Published on

The Poems of Emily Dickinson


Summary and Analysis of "Poems of Emily Dickinson"


Emily Dickinson's poetry, compiled posthumously in a series of three volumes and later in "The Single Hound," remains a profound exploration of life, love, and death. Her work reflects a unique perspective on the world, characterized by its deep intuition and engagement with everyday miracles.

Themes and Notable Poems

Life's Contradictions and Joys

  • "This is my letter to the world" reflects Dickinson's communication with the world through her poetry, an intimate message delivered with "tender majesty".
  • "Success is counted sweetest" captures the irony of life, where true understanding of success comes only to those who've never succeeded.

Soul's Journey and Challenges

  • "Soul wilt thou toss again?" delves into the soul's gamble, highlighting the high stakes of spiritual pursuits.
  • "'Tis so much joy! 'Tis so much joy!" juxtaposes life's joy with the potential for failure, underscoring the inherent risks and rewards of living fully.

Death and Loss

  • "Glee! the great storm is over!" depicts the aftermath of a shipwreck, juxtaposing the relief of survivors against the grief for those lost.
  • "If I can stop one heart from breaking" speaks to the poet's desire to alleviate suffering, asserting the value of kindness and empathy.

Nature and Transience

  • "A wounded deer leaps highest" uses vivid imagery to describe pain and resilience, symbolizing the hidden strength found in moments of vulnerability.
  • "I taste a liquor never brewed" celebrates nature's intoxicating beauty, conveying a sense of euphoria found in the natural world.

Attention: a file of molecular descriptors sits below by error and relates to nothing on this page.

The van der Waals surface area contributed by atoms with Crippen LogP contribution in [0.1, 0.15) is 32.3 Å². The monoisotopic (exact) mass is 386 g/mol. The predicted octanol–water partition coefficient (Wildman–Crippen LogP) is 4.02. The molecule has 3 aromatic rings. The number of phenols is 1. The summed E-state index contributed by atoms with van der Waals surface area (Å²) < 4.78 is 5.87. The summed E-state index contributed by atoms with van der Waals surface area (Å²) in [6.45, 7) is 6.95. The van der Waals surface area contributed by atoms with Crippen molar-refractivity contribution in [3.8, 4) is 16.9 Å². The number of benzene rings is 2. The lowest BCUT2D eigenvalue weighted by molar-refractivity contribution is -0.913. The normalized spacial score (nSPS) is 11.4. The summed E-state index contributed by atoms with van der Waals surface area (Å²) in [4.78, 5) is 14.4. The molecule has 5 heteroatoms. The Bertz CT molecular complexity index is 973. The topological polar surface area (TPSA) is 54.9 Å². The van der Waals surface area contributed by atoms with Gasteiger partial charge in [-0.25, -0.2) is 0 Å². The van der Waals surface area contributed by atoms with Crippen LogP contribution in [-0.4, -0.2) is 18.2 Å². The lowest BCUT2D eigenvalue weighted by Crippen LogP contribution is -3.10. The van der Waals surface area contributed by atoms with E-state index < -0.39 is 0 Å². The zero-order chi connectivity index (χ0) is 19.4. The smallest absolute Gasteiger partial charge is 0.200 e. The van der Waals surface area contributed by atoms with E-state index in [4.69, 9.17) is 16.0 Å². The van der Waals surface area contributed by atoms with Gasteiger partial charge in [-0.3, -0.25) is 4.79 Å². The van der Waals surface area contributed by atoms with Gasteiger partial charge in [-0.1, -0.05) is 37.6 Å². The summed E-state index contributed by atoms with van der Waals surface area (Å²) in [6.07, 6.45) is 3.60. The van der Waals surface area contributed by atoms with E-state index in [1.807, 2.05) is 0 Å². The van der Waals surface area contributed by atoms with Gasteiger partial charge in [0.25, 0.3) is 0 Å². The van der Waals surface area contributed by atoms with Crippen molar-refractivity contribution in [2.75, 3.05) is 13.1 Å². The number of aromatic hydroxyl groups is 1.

Solitude and Identity

  • "I'm nobody! Who are you?" humorously addresses the theme of identity and the allure of anonymity.
  • "The soul selects her own society" illustrates the soul's selective nature, preferring profound connections over superficial ones.

Pain and Suffering

  • "Pain has an element of blank" contemplates the nature of pain, its omnipresence, and its indelible impact on human experience.
  • "Through the straight pass of suffering" reflects on the spiritual journey through suffering, equating the endurance of pain with a form of martyrdom.

Reflections on Time and Existence

  • "A precious mouldering pleasure 'tis" romanticizes the past through the metaphor of an antique book.
  • "I found the phrase to every thought" speaks to the challenge of articulating profound thoughts.

Hope and Resilience

  • "Hope is the thing with feathers" personifies hope as a bird, enduring and resilient.
  • "I can wade grief" juxtaposes grief with joy, illustrating the overwhelming nature of both emotions.


Emily Dickinson's poems offer a kaleidoscope of human emotions and experiences. Her unique voice and style continue to captivate readers, resonating through her contemplations on life, nature, death, and beyond.